A Film by Tim Richardson. Fashion by Iris van Herpen

Haute couture and sci-fi merge in new fashion short, Neon Rapture

Haute couture gets a techno-organic twist in director Tim Richardson’s ethereal short film, Neon Rapture.

Inspired by the futuristic work of fashion designer Iris van Herpen, Neon Rapture opens in a chamber filled with metallic, interlocking petals that form a womb around a floating female figure. Polished tendrils writhe around her, gradually transforming into the otherworldly look that closed van Herpen’s “Roots of Rebirth” show. As her form settles into place, the figure steps forward, striding through the avant-garde alien environment.

A collaboration between Richardson and van Herpen, Neon Rapture is the latest example of the fashion industry pushing forward. By digitizing the experience, collections are taking on new meanings, making even casual viewers rethink how far a piece (or idea) can go.

Building an origin story

“My goal with Neon Rapture was to make a sci-fi film set within a completely unique world—to create a new universe and story inspired by Iris Van Herpen’s futuristic body of work,” says Richardson of the film, which was released on NOWNESS during this year’s London Fashion Week. “It was important to connect the world of the film with her body of work. From there I was able to create the premise for the story—a mythic original story and ‘birth’—that embodied aspects of van Herpen’s oeuvre.”

At the center of that story is OMN1A, a character developed through a combination of motion-capture techniques and digital human design. The latter has opened up one of fashion’s first photoreal avatars, made to take van Herpen’s collection into the digital world. Fittingly, OMN1A is outfitted with a piece of couture that not only reflects van Herpen’s real-world design, but was based on the original pattern. This outfit wasn’t limited by real-world constraints, though, giving its creators the freedom to make its elements grow and shift with dramatic flair.
And OMNA1’s work isn’t over yet, as Richardson plans to extend her journey through two more chapters of Neon Rapture. As it unfurls, brands can see how one lane of virtual fashion might operate, long before things like avatar personalization and digital threads really take hold.

A new kind of stage

One challenge in bringing all of the elements of this ambitious project together was facilitating the testing and experimentation that would let Richardson—and van Herpen—fully realize the story they wanted to tell. The virtual environment of the Unreal Engine provided the opportunity to “direct” OMN1A in a pre-visualization of the film along with the lighting, camera angle, and other elements of the world before the sequence was processed—with the help of The Mill—through a more standard visual effects pipeline.

“The dynamic workflow of Unreal Engine enabled me to quickly test design and lighting ideas that became essential to the world of Neon Rapture,” said Richardson. “Specifically, we designed a custom animated lighting system that informed the unique aesthetic direction of the film.”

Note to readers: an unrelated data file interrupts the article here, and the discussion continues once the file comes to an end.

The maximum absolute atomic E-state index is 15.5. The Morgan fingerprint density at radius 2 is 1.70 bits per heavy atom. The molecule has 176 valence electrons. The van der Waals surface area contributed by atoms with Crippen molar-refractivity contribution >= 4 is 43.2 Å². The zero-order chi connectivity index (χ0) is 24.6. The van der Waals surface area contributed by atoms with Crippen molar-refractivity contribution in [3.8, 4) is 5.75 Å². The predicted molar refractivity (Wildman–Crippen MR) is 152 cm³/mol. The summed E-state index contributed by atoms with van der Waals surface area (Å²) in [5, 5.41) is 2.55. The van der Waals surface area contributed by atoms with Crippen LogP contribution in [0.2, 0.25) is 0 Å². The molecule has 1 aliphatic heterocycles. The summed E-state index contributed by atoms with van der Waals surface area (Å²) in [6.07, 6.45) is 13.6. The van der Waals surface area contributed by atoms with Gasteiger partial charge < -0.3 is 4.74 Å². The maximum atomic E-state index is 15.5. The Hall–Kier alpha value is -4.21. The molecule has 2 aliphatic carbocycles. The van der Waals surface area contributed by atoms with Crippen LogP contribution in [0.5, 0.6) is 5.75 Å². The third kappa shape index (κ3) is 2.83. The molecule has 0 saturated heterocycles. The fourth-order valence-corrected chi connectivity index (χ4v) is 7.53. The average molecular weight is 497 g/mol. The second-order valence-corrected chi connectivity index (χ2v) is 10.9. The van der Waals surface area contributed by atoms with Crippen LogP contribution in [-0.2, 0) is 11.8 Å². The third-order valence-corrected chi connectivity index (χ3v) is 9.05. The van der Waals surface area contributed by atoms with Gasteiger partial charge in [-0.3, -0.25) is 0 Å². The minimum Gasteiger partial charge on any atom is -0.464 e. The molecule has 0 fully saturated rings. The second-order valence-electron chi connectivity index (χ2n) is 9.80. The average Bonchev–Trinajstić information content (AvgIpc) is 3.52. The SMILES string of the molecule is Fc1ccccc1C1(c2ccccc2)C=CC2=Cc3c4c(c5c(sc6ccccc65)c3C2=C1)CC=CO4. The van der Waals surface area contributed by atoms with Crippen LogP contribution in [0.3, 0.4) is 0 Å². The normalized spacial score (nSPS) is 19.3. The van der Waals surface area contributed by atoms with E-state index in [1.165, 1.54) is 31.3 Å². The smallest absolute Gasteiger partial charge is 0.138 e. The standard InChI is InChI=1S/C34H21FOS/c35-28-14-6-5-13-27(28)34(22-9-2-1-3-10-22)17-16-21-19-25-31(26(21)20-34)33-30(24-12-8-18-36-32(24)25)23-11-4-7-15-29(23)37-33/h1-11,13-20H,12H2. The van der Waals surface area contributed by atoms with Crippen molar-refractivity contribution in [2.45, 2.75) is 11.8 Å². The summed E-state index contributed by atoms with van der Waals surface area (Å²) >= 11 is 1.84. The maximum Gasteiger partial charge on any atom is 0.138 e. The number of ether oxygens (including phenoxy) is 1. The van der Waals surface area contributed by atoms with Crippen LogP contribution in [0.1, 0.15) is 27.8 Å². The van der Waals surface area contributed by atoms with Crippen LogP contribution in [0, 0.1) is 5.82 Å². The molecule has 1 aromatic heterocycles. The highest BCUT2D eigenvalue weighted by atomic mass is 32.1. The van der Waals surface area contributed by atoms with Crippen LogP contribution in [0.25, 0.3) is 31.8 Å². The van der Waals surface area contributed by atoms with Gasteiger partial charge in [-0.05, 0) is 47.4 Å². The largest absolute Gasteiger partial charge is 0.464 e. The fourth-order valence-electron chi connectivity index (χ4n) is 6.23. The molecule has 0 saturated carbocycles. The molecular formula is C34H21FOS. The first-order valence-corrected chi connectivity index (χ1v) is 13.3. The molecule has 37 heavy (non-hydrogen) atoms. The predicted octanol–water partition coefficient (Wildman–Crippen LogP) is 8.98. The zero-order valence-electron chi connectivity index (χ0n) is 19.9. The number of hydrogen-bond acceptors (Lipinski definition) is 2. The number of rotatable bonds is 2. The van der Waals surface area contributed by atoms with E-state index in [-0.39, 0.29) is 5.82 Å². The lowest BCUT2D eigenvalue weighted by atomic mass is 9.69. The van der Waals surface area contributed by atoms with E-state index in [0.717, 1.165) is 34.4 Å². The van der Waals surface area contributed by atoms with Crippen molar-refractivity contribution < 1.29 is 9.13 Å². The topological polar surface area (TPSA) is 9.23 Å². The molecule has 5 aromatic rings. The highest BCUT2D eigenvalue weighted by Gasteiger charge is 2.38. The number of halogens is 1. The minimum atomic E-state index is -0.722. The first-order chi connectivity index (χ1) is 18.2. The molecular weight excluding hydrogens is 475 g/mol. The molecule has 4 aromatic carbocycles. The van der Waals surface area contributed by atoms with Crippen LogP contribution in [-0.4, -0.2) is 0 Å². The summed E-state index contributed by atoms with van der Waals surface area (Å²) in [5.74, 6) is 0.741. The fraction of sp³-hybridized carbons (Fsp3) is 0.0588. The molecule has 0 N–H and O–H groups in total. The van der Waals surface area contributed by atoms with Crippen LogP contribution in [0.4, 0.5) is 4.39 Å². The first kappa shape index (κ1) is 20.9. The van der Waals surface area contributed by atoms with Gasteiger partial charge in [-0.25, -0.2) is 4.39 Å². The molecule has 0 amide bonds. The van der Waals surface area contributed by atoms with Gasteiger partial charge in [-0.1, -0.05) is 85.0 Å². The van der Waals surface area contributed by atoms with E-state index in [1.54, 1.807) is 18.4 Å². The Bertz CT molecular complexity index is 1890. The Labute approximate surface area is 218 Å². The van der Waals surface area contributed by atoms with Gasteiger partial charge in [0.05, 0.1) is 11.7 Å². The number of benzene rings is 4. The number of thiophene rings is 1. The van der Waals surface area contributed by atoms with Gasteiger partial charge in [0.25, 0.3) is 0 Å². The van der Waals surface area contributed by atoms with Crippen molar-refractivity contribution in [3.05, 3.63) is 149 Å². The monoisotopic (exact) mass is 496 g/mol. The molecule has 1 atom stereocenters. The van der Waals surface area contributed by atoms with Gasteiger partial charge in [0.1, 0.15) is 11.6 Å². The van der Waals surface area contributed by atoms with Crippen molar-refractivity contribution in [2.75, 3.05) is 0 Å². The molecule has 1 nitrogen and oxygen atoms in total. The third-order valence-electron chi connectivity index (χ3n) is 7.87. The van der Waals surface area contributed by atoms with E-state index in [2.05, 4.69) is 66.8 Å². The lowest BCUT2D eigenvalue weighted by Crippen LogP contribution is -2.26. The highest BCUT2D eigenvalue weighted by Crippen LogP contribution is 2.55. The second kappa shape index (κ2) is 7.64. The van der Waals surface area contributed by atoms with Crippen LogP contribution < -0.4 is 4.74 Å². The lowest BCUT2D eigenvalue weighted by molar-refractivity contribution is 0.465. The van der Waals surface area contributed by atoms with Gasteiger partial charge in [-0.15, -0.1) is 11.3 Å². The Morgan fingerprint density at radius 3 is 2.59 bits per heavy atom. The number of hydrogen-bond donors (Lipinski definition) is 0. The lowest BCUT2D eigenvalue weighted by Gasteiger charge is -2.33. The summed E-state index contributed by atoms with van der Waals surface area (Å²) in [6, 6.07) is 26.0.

A Film by Tim Richardson. Fashion by Iris van Herpen
That virtual environment allowed Richardson and his team to share ideas and build on them in real time, remotely, while also giving them the power to explore van Herpen’s design in ways unavailable to traditional fashion shows and real-world cameras. Unreal allowed the camera to pan over, under, and around OMN1A with a physics-defying freedom that explores the intricate, painstakingly reproduced details of the design, with as much clarity as the world Richardson created around it. 
Film by Tim Richardson. Fashion by Iris van Herpen

“Unreal Engine was our stage,” he said of the unique opportunities the engine provided. “Once the production design was complete we began animating our cameras in-engine. This extended to virtual camera sessions where we were able to fully explore the potential of our motion capture performance footage.”

Fashion forward, virtually

Neon Rapture establishes a new level of visual fidelity for the myriad forms fashion can take in digital worlds. Whether in the metaverse, multiplayer gaming environments, or other virtual environments and narrative projects—it’s a conversation that’s just getting started.
A Film by Tim Richardson. Fashion by Iris van Herpen
The fashion industry has warmed to the possibilities presented by virtual worlds in recent years by delivering the sort of milestones that would have seemed like the stuff of science-fiction cinema just a short time ago. From Gucci releasing a digital sneaker that can be worn in multiplayer environments, to designer Gary James McQueen holding a digital fashion show, the future of fashion is looking increasingly virtual. The question is where will designers push the medium going forward?

By exploring the storytelling potential of van Herpen’s line, Richardson’s film delivers added value that goes beyond the catwalk to resonate with audiences where the line between physical and virtual worlds has become increasingly blurred.

“My goal for Neon Rapture is that it will become the digital benchmark for fashion,” says Richardson. “It’s the first time haute couture has been fully digitized and based on the original pattern of the designer. This combined with OMN1A, the first photoreal avatar in couture, creates a connection with the emotive and aesthetic aspects of the fashion experience.”

“This is the future,” he added, “and a direction I think will add a deeper connection to the dreamlike fantasies that fashion labels present.”

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